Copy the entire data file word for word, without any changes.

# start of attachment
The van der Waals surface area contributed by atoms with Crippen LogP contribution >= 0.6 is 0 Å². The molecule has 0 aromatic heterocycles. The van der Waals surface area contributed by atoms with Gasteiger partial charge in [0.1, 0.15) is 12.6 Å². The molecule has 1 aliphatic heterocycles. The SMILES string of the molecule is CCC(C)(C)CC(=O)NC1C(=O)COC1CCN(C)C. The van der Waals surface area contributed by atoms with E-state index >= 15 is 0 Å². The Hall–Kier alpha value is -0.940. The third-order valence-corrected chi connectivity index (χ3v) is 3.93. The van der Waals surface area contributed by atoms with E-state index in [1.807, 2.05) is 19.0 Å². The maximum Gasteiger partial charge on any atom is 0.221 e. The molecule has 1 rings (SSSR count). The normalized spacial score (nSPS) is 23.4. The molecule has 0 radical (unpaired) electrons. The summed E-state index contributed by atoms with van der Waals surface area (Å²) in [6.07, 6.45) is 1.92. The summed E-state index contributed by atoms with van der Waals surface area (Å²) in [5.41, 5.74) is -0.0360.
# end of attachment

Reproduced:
The van der Waals surface area contributed by atoms with Crippen LogP contribution >= 0.6 is 0 Å². The molecule has 0 aromatic heterocycles. The van der Waals surface area contributed by atoms with Gasteiger partial charge in [0.1, 0.15) is 12.6 Å². The molecule has 1 aliphatic heterocycles. The SMILES string of the molecule is CCC(C)(C)CC(=O)NC1C(=O)COC1CCN(C)C. The van der Waals surface area contributed by atoms with E-state index >= 15 is 0 Å². The Hall–Kier alpha value is -0.940. The third-order valence-corrected chi connectivity index (χ3v) is 3.93. The van der Waals surface area contributed by atoms with E-state index in [1.807, 2.05) is 19.0 Å². The maximum Gasteiger partial charge on any atom is 0.221 e. The molecule has 1 rings (SSSR count). The normalized spacial score (nSPS) is 23.4. The molecule has 0 radical (unpaired) electrons. The summed E-state index contributed by atoms with van der Waals surface area (Å²) in [6.07, 6.45) is 1.92. The summed E-state index contributed by atoms with van der Waals surface area (Å²) in [5.41, 5.74) is -0.0360.